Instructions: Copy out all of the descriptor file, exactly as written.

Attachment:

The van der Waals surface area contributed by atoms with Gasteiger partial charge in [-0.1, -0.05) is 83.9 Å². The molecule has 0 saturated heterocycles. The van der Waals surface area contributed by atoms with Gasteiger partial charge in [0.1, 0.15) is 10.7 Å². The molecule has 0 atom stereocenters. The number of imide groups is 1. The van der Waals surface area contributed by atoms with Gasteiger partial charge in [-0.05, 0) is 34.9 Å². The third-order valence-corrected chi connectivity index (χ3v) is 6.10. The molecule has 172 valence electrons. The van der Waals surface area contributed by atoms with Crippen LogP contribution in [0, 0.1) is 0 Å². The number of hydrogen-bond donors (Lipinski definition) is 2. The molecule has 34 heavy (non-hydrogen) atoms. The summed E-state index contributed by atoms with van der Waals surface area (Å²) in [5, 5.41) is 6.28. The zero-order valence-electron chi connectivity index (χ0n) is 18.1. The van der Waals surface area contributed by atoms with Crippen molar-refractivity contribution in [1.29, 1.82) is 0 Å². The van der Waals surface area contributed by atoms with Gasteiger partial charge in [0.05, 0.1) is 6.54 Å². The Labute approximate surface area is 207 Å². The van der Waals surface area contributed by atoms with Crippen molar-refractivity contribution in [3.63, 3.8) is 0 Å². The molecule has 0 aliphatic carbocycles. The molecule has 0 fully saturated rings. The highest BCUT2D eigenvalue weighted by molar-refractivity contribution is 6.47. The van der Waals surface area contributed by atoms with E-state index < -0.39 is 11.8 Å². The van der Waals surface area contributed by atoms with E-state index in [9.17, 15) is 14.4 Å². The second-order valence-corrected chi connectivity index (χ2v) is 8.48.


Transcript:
The van der Waals surface area contributed by atoms with Gasteiger partial charge in [-0.1, -0.05) is 83.9 Å². The molecule has 0 saturated heterocycles. The van der Waals surface area contributed by atoms with Gasteiger partial charge in [0.1, 0.15) is 10.7 Å². The molecule has 0 atom stereocenters. The number of imide groups is 1. The van der Waals surface area contributed by atoms with Gasteiger partial charge in [-0.05, 0) is 34.9 Å². The third-order valence-corrected chi connectivity index (χ3v) is 6.10. The molecule has 172 valence electrons. The van der Waals surface area contributed by atoms with Crippen LogP contribution in [0, 0.1) is 0 Å². The number of hydrogen-bond donors (Lipinski definition) is 2. The molecule has 34 heavy (non-hydrogen) atoms. The summed E-state index contributed by atoms with van der Waals surface area (Å²) in [5, 5.41) is 6.28. The zero-order valence-electron chi connectivity index (χ0n) is 18.1. The van der Waals surface area contributed by atoms with Crippen molar-refractivity contribution in [1.29, 1.82) is 0 Å². The van der Waals surface area contributed by atoms with Gasteiger partial charge in [0.05, 0.1) is 6.54 Å². The Labute approximate surface area is 207 Å². The van der Waals surface area contributed by atoms with Crippen molar-refractivity contribution in [3.63, 3.8) is 0 Å². The molecule has 0 aliphatic carbocycles. The molecule has 0 fully saturated rings. The highest BCUT2D eigenvalue weighted by molar-refractivity contribution is 6.47. The van der Waals surface area contributed by atoms with E-state index < -0.39 is 11.8 Å². The van der Waals surface area contributed by atoms with E-state index in [9.17, 15) is 14.4 Å². The second-order valence-corrected chi connectivity index (χ2v) is 8.48.